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Ahmed S Abutaleb^{1}* and H Soliman^{2}

^{1}Previously with MIT Lincoln Lab, Lexington, MA, USA. And currently with Cairo University, School of Engineering, Systems and Bioengineering Departments. Giza, Egypt^{2}School of Medicine, Beny Swaif University, Egypt

**Received:**December 21, 2022; **Published:**January 24, 2023

***Corresponding author: **Ahmed S Abutaleb, Previously with MIT Lincoln Lab, Lexington, MA, USA. And currently with Cairo University,
School of Engineering, Systems and Bioengineering Departments. Giza, Egypt

**DOI:** 10.26717/BJSTR.2023.48.007621

- Abstract
- Introduction
- Problem Formulation
- The Proposed Adaptive Filter Based Approach
- An Autoregressive Model for the Random Frequency
- Results
- The Adaptive Noise Cancelling Equations for the Amplitude
- A Hybrid Solution
- Summary of the Proposed Algorithm
- Simulation and Real Data (Figures 1& 2)
- References

In this report we model the EEG signal as a sum of sine waves. Each sine wave has a random frequency and a random amplitude. We use band pass filters to separate the different frequency segments of the EEG. The frequency is modeled as an Ornstein- Uhlenbeck (OU) stochastic process i.e., the frequency is bouncing around a mean value. In each EEG band, an adaptive filter is developed to estimate the random frequency. The instantaneous amplitude is then obtained by using adaptive noise cancelling where one channel is the EEG band pass signal and the other channel is the estimated sine wave with random frequency. Another amplitude estimate is obtained by using an energy separation operator with the estimated frequency. The results are compared to the Teager energy separation operator (TEO) and showed better performance

**Keywords: **EEG; Sotchastic Differential Equation; Adaptive Filter; Adaptive Noise
Cancelling; Teager Energy Operator

**Abbreviations: **OU: Ornstein-Uhlenbeck; TEO: Teager Energy Separation Operator;
EMD: Empirical Mode Decomposition; HHT: Hilbert-Huang Transform; FT: Fourier
Transform; DESA: Discrete Energy Separation Algorithm; RLS: Recursive Least Square

- Abstract
- Introduction
- Problem Formulation
- The Proposed Adaptive Filter Based Approach
- An Autoregressive Model for the Random Frequency
- Results
- The Adaptive Noise Cancelling Equations for the Amplitude
- A Hybrid Solution
- Summary of the Proposed Algorithm
- Simulation and Real Data (Figures 1& 2)
- References

The modulated sine wave is a common model for signals used in communications, speech analysis, and EEG analysis IEEE [1] Van Zaen [2] among others. The modulation could be in the amplitude, the frequency, or both. The estimation of the modulated signal parameters is known in the literature as the AM-FM signal problem. The objectives are to estimate the instantaneous amplitude and the instantaneous frequency. Due to the considerable non-stationary and nonlinear characteristics of the EEG, commonly used methods based on Fourier transform (FT) provide the resulting frequency spectrum with only little physical sense. Therefore, several methods to analyze spectrum of such signals have been developed in past decades. Hilbert-Huang Transform (HHT) is one of these methods. HHT is based on empirical mode decomposition (EMD), followed by Hilbert transform to compute Hilbert spectrum [Huang, et al. [3]]. Teager energy operator (TEO) which is a discrete energy separation algorithm (DESA) [Maragos, et al. [4,5]] is commonly used for the estimation of the instantaneous amplitude and the instantaneous frequency. Unfortunately, the accuracy of the TEO deteriorates rapidly as the signal to noise ratio of the observations gets lower or as the fluctuations in the amplitude or frequency are relatively high. Nevertheless, it was used in several EEG analysis studies [Kamath [6]].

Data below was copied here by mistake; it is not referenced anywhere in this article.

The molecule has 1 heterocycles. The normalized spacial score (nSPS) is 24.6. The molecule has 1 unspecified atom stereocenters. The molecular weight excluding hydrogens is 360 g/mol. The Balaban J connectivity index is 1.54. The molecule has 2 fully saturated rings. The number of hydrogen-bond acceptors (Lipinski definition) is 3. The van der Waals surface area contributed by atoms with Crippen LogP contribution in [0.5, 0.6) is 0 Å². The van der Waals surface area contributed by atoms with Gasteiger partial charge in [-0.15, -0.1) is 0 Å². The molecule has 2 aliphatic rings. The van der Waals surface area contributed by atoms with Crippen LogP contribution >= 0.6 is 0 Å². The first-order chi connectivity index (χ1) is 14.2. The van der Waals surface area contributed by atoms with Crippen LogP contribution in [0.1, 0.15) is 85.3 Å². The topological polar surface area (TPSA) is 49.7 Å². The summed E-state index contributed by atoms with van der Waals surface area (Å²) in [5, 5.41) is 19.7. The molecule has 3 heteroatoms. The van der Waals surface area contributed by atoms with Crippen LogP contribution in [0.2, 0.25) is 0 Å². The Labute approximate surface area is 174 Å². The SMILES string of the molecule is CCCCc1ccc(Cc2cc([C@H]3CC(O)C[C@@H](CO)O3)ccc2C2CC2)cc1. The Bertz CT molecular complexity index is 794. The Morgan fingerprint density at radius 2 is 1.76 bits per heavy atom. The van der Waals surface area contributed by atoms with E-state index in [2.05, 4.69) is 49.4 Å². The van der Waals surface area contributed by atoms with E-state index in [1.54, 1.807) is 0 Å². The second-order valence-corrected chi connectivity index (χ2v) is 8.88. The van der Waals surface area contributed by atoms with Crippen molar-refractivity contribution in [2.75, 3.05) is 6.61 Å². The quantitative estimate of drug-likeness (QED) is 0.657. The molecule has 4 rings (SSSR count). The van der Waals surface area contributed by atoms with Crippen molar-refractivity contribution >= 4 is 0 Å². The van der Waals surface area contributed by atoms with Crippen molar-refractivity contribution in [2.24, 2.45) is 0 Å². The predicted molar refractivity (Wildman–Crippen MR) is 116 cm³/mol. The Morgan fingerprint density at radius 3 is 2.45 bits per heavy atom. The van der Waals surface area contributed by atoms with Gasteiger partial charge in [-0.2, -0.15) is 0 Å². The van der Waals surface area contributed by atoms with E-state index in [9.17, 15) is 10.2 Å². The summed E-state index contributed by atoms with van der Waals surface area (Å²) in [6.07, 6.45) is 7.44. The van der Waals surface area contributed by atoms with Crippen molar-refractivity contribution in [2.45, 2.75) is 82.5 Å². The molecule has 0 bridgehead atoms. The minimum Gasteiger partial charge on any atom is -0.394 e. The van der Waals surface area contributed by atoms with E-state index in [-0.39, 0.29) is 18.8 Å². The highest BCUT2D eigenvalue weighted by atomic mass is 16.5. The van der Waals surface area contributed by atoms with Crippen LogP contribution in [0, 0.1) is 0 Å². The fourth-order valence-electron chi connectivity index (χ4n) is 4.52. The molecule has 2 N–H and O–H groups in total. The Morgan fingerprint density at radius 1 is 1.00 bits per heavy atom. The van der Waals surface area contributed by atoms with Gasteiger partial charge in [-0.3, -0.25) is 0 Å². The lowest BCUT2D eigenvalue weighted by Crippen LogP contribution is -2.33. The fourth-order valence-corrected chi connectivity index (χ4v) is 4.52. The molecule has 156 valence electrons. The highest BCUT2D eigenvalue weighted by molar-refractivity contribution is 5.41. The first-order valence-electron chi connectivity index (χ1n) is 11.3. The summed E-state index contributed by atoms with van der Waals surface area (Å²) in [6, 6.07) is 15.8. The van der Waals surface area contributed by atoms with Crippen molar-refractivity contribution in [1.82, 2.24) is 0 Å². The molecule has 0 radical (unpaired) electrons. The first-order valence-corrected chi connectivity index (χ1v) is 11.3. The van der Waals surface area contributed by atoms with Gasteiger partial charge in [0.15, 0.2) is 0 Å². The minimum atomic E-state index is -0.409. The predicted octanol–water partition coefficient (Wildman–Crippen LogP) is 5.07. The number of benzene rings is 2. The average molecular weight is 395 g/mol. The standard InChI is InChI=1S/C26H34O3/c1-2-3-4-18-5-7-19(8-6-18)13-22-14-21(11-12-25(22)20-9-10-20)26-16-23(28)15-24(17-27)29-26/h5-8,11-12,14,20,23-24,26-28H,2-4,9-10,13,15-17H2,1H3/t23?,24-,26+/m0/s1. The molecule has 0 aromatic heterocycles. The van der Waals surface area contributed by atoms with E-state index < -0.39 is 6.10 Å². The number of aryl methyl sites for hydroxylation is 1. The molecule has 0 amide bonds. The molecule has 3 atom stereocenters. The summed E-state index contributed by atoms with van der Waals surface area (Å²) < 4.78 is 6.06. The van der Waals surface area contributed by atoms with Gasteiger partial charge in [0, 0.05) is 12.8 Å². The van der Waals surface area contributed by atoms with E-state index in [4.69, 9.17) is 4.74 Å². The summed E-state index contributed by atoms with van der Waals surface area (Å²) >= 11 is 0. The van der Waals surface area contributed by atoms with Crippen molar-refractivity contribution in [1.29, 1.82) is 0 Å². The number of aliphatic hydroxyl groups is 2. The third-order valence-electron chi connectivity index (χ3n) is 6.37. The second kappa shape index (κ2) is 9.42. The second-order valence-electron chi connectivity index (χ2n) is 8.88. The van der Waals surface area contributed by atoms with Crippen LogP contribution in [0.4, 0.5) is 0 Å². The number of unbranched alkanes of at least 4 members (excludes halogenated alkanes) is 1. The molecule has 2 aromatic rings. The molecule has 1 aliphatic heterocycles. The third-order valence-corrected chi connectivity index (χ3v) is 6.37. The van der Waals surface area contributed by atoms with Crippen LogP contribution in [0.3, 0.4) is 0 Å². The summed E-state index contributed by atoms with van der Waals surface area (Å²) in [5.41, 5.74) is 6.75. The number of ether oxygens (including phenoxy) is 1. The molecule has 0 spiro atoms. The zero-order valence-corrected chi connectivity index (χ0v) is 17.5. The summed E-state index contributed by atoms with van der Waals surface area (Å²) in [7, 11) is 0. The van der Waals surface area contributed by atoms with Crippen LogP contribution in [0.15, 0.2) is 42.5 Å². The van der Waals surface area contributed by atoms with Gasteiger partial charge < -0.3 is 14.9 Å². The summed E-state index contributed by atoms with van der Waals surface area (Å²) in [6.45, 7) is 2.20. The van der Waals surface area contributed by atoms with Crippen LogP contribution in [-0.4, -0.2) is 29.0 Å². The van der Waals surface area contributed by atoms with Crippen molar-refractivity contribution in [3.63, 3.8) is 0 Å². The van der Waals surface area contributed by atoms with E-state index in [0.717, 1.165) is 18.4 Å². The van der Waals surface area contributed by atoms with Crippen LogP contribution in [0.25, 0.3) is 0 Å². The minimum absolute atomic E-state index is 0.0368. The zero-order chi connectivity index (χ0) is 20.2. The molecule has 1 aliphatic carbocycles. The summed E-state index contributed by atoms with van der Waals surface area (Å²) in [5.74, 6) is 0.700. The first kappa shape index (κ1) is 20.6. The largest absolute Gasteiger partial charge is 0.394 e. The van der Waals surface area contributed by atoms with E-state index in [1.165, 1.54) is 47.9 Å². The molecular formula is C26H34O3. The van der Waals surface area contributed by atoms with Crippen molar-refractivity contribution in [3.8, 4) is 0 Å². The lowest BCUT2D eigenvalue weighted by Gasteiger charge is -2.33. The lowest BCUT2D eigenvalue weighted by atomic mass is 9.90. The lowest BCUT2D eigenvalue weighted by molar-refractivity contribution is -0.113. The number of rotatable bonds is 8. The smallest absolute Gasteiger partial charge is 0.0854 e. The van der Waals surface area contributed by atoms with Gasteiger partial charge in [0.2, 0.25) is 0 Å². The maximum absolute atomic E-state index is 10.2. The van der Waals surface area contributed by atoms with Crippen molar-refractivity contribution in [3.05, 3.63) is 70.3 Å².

In many situations the observed signal is modeled as a sum of sinusoids with random amplitude [Wehner [7]] [Li; 1998]. The randomness could be imbedded in the additive noise term or could be modeled by itself. The random amplitude situation occurs for example with fading channels, fluctuating targets [Van Trees [8]], random media … etc [Barkat [9]]. In this report, the focus is on the estimation of the instantaneous amplitude and the instantaneous frequency of the EEG bands. The random frequency could be modeled as an AR process, MA process, or a polynomial [Benidir, et al. [10,11]]. The coefficients of the model are estimated adaptively using the least mean square algorithm (LMS), the recursive least square (RLS) algorithm, or others such as hidden Markov models [IEEE [1,12]]. Other methods, based on stochastic calculus, were developed to tackle the problem of the estimation of stochastic amplitude and stochastic phase [Abutaleb, et al. [13-15]]. These methods differ in the proposed model for the amplitude and or phase. In this report, the frequency is represented as an Ornstein-Uhlenbeck stochastic process, while the amplitude is time varying but unknown. In Section II, we present the EEG parameter estimation problem and the commonly used TEO. In Section III, we introduce our proposed approach based on adaptive filters and we derive the estimation equations for both the instantaneous amplitude and the frequency. In Section IV, we present simulation and real data results. We also present conclusions and summary.